Laser-based surface functionalisation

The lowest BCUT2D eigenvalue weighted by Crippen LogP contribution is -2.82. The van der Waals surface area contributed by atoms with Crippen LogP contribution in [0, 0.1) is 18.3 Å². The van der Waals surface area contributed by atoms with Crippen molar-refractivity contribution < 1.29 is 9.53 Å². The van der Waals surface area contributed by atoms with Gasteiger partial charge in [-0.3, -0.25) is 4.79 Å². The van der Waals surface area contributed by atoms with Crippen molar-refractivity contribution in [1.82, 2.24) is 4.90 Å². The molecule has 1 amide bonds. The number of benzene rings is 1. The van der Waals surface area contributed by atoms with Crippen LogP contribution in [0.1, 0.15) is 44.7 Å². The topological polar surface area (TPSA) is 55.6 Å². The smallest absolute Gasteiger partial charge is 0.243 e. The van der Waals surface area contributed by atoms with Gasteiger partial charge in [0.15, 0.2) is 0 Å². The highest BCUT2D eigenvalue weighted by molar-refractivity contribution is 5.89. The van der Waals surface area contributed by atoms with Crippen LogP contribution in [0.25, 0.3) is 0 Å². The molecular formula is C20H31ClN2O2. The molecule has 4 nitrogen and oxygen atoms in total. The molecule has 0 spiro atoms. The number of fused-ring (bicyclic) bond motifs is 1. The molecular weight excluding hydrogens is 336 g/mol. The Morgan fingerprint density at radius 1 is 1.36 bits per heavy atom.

State-of-the-art: Various methods are commonly used for surface texturing, including traditional mechanical processes (milling, grinding, honing), chemical or electrochemical processes (photo-lithography, electron assisted etching), and non-traditional processes which need an external source of energy (jet texturing, focused electron beam, laser ablation). A common disadvantage of these methods is typically the low productivity due to the size and complexity of features required for surface functionalisation. In particular, photon-based fabrication methods offer several advantages due to their remote and thus contactless operation, flexibility, and precise energy deposition. However, recent improvements in the average power and repetition rates of pulsed laser systems have increased the demands for laser beam scanning and/or beam shaping over the current upper limit of beam deflection. These issues can be solved, for instance, using optical approaches and devices (such Spatial Light Modulators) to split the laser beam into several sub-beams and therefore dividing the total laser average power several times. A very well-known phenomenon that can be observed on almost any material after the irradiation when using ultrashort laser pulses are Laser-induced periodic surface structures (LIPSS) which can also be used for producing functional surfaces. Another innovative solution for high-speed surface patterning is Direct Laser Interference Patterning (DLIP). At laboratory scale, interference patterns can be obtained by splitting a coherent laser beam into two or more sub-beams which are later overlapped on a workpiece (Fig. 1.2). The periodic intensity distribution is transferred to the material's surface, allowing the direct surface patterning of many materials. The used laser wavelength limits the resolution achieved with this method up to Λ ~ λ/2 (spatial period). Therefore, structures up to the sub-micrometre scale are possible using this technology. These advanced surface topographies have shown to be able to provide surface with antibacterial properties, self-cleaning and icing properties as well as low friction coefficients, however mainly only in 2D surfaces.

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